In Washington Irving's descriptions, there are evident certain elements of Romanticism:
The awe for the beauty of nature
In his descriptions of the resplendent Catskills Mountains, Irving elevates them and the other elements of nature with personification:
[van Winkle] threw himself...on a green knoll, covered with mountain herbage, that cowned the brow of a precipice. From an opening...he could overlook all the lower country for many a mile of rich woodland. He saw at a distance the lordly Hudson, far, far below him, moving on its silent but majestic course, with the reflection of a purple coud, or the sail of a lagging bark here and there sleeping on its glassy bosom, and at last losing itself in the blue highlands.
The Dream, or the inner world of the individual
The use of the visionary, fantastic, or drug-induced imagery characteristic of Romanticism introduces Rip van Winkle's dream. He is greeted by a
a short, square-built old fellow, with thick bushy hair and a grizzled beard. His dress was of the antique Dutch fashion, a cloth jerkin strapped round the waist, several pair of breeches...He bore on his shoulder a stout keg that seemed full of liquor, and made signs for Rip to approach.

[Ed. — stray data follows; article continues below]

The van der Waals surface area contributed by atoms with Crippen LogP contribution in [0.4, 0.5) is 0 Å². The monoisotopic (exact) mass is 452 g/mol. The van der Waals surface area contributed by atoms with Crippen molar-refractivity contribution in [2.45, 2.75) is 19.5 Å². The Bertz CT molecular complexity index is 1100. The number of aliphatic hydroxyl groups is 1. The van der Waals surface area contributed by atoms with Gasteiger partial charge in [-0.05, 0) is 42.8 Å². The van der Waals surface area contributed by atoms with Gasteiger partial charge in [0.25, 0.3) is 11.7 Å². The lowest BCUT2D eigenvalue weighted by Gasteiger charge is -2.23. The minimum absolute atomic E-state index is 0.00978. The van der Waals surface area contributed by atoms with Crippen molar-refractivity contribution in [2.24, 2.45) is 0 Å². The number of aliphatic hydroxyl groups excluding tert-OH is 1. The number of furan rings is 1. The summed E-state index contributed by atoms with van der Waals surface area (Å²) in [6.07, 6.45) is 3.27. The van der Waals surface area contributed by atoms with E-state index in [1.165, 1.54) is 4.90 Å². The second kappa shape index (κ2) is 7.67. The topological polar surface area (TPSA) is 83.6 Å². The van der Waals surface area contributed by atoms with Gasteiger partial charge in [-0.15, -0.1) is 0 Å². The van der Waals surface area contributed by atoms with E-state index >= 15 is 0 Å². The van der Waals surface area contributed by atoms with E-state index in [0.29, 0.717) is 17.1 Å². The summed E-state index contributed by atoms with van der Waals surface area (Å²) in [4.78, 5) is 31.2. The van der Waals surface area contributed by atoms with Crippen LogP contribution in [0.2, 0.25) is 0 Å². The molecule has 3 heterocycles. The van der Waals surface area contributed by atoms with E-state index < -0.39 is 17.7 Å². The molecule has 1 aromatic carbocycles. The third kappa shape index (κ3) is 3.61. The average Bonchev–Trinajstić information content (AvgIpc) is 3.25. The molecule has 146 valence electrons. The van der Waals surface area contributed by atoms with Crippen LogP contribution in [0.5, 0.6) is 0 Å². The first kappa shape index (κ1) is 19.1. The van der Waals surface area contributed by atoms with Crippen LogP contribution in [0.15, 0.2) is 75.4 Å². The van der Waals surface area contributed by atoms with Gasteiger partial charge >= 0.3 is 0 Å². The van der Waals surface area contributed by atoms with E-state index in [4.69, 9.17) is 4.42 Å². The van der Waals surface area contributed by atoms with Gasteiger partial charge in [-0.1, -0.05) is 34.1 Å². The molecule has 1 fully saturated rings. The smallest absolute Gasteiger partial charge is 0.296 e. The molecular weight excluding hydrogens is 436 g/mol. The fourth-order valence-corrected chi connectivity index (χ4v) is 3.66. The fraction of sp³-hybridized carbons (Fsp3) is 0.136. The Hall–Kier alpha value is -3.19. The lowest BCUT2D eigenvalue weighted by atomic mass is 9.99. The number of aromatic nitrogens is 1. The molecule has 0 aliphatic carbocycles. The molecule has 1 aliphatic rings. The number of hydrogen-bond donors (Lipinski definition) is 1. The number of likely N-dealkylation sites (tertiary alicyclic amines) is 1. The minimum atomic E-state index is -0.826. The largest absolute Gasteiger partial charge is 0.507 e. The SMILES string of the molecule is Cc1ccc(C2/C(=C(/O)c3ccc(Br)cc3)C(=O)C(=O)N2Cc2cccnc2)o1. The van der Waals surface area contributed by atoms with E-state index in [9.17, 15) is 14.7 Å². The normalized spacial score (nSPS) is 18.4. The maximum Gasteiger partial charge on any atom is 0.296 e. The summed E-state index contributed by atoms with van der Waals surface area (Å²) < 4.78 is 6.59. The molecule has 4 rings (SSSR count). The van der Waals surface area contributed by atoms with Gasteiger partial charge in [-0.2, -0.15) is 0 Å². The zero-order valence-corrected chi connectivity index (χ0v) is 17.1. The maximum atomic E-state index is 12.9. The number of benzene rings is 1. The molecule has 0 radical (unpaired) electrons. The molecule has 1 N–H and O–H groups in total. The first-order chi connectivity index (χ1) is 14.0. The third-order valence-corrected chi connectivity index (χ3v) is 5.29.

Van Winkle drinks from this keg and then in his inebriated state, he sees "a company of odd-looking personages playing at ninepins" whose faces are odd. The group remindes Rip of the characters in old Flemish paintings. Oddly, the little people are amusing themselves, but they maintained serious faces and a "mysterious" silence. As he becomes drugged by the contents of the flagon, Rip van Winkle falls asleep for twenty years. When he awakens, Rip's inner world does not match what he sees. No traces of the amphitheater are there or the little men. And as he approaches the village he is met by strangers.
A nostalgia for the past
After Rip van Winkle enter the village, he finds it much altered. The old inn is replaced by the Union Hotel with its tall naked pole from which a strange flag flies. The usual picture of King George was replaced by another visage, that of General Washington.
There was as usual a crowd of folk about the door, but none that Rip recollected. The very character of people seemed changed. There was a busy, bustling disputatious tone about it, instead of the accustomed phlegm and drowsy tranquility.
Disturbed by all the changes, Rip van Winkle yearns for the old desultory colonial days where he and Van Bummel the schoolmaster sat around and echanged stories.